Meet The All-new Autonomous Public Transport Vehicles – Each With A Different Lesson

What Are The Advantages of Autonomous Vehicles?

Would you give up on your private car to commute through automated public transport? May be yes! The preference for fully autonomous public transport is actually increased compared to travelling alone.   

In fact, the desire (or need) to travel in automated public transport is not something new.  For instance, the fully autonomous Copenhagen Metro, established in 2002, witnessed a significant increase in the number of passengers. As per the Danish Transport Research Institute, a lot of users switched from other transportation modes to Metro. The Metro recorded an increase of up to 47% of bus passengers and 20% of the local train passengers, in the first two years. While the number of car drivers and bicyclists increased by up to 13% and 9%, respectively. 

Even today, the Metro Company conducts a regular survey to assess user satisfaction. The latest report reveals that 98% of the Metro travellers were either “happy” or “very happy” with the service.

There are many such examples that show autonomous public transportation is positively being accepted by citizens. And hence, a lot of companies are focusing on launching autonomous vehicles for public with innovative facilities. The read given next will take you through the discovery of three such initiatives! 

Gacha – The All-Weather Robot Bus 

While Helsinkians have already experienced how it feels like travelling in an autonomous minibus, there is one more coming. However, this one is different. 

Named as ‘Gacha’ the robot bus is claimed to be the first-ever fully-functioning electric autonomous shuttle for all-weather conditions. The vehicle boasts a minimalistic design by Japanese Retailer, Muji. Whereas, the driverless technology is the contribution from Finnish autonomous vehicle expert Sensible 4. 

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Specifications 

Gacha is capable of positioning, navigating and detecting obstacles in all weathers, regardless of the environmental conditions. This autonomous vehicle is 4.5 m in length, 2.4 m in width and 2.8 m in height. It offers a seating capacity of 10 and a standing capacity of 6 adults. Besides, it features a four-wheel-drive system that can enable speeds up to 40 km per hour. Although it is powered by electric current, offering a range of 100 km, it is equipped with wireless charging as an alternative.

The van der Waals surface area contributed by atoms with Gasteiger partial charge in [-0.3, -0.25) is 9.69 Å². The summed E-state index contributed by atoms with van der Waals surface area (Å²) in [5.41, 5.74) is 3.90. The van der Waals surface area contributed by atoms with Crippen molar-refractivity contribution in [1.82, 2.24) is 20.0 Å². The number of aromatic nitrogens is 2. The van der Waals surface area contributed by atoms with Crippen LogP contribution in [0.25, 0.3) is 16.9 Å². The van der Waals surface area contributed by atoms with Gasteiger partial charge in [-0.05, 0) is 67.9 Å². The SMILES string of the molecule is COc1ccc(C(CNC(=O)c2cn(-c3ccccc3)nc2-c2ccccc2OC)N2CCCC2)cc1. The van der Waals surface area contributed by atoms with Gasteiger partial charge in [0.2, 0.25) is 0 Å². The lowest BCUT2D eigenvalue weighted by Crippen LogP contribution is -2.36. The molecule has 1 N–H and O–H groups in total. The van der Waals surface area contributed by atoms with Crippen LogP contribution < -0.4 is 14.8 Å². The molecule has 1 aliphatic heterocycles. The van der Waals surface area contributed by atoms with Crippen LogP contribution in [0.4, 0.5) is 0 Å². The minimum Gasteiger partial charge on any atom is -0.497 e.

Furthermore, an LED light belt covers the Gacha’s body, comprising a combination of communication screens and headlights. The interior is designed to provide a comfortable seating arrangement for the passengers. In fact, the design intends to promote social gatherings. This is important for a place like Finland where remote communities don’t often get a chance to socialise  – due to extreme winters.  

A greater benefit of Gacha comes from the fact that it can operate in heavy rain, snow or fog. Until now many of the technologies are being developed to suit warmer climates. But according to Harri Santamala, CEO of Sensible 4, autonomous vehicles without a driver cannot become mainstream unless capable of operating in all climates. Sensible 4 has tested and validated its technology under the most extreme – arctic Lapland conditions. 

After following a few trials in the real traffic, Gacha will commercially roll out in 2020. Further, the company plans to develop autonomous shuttle bus fleets for mainstream use in 2021. 

How Did It Feel To Travel In A Driverless Bus? See Passenger Feedback 

Is It Safe To Introduce Autonomous Vehicles As A Public Transit?

In another pilot project launched by Smart Mobility projects of Metropolia University of Applied Sciences, passengers provided positive feedback. The robot bus attracted a good number of passengers for a first ride. 

Passengers were able to provide their feedback by filling a survey form, as part of the pilot. This survey revealed that most of the users were travelling in an autonomous bus for the first time. And almost all of them said that the ride felt safe and secure.